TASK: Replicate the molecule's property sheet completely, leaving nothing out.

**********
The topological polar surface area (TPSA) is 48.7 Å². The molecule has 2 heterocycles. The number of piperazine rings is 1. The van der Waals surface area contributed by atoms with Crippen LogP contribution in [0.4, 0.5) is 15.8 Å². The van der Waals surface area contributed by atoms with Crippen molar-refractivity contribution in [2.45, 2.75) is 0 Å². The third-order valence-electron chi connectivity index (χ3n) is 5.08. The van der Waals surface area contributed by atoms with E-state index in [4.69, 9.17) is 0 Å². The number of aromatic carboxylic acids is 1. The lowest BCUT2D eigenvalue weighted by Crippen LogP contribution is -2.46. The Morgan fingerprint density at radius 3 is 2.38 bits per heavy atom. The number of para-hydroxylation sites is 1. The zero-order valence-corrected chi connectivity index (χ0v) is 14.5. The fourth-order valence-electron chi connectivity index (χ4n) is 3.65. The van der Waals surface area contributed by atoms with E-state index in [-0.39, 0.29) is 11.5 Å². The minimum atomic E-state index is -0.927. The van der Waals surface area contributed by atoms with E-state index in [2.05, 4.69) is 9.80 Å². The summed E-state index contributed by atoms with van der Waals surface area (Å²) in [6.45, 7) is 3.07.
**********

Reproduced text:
The topological polar surface area (TPSA) is 48.7 Å². The molecule has 2 heterocycles. The number of piperazine rings is 1. The van der Waals surface area contributed by atoms with Crippen LogP contribution in [0.4, 0.5) is 15.8 Å². The van der Waals surface area contributed by atoms with Crippen molar-refractivity contribution in [2.45, 2.75) is 0 Å². The third-order valence-electron chi connectivity index (χ3n) is 5.08. The van der Waals surface area contributed by atoms with E-state index in [4.69, 9.17) is 0 Å². The number of aromatic carboxylic acids is 1. The lowest BCUT2D eigenvalue weighted by Crippen LogP contribution is -2.46. The Morgan fingerprint density at radius 3 is 2.38 bits per heavy atom. The number of para-hydroxylation sites is 1. The zero-order valence-corrected chi connectivity index (χ0v) is 14.5. The fourth-order valence-electron chi connectivity index (χ4n) is 3.65. The van der Waals surface area contributed by atoms with E-state index in [-0.39, 0.29) is 11.5 Å². The minimum atomic E-state index is -0.927. The van der Waals surface area contributed by atoms with E-state index in [2.05, 4.69) is 9.80 Å². The summed E-state index contributed by atoms with van der Waals surface area (Å²) in [6.45, 7) is 3.07.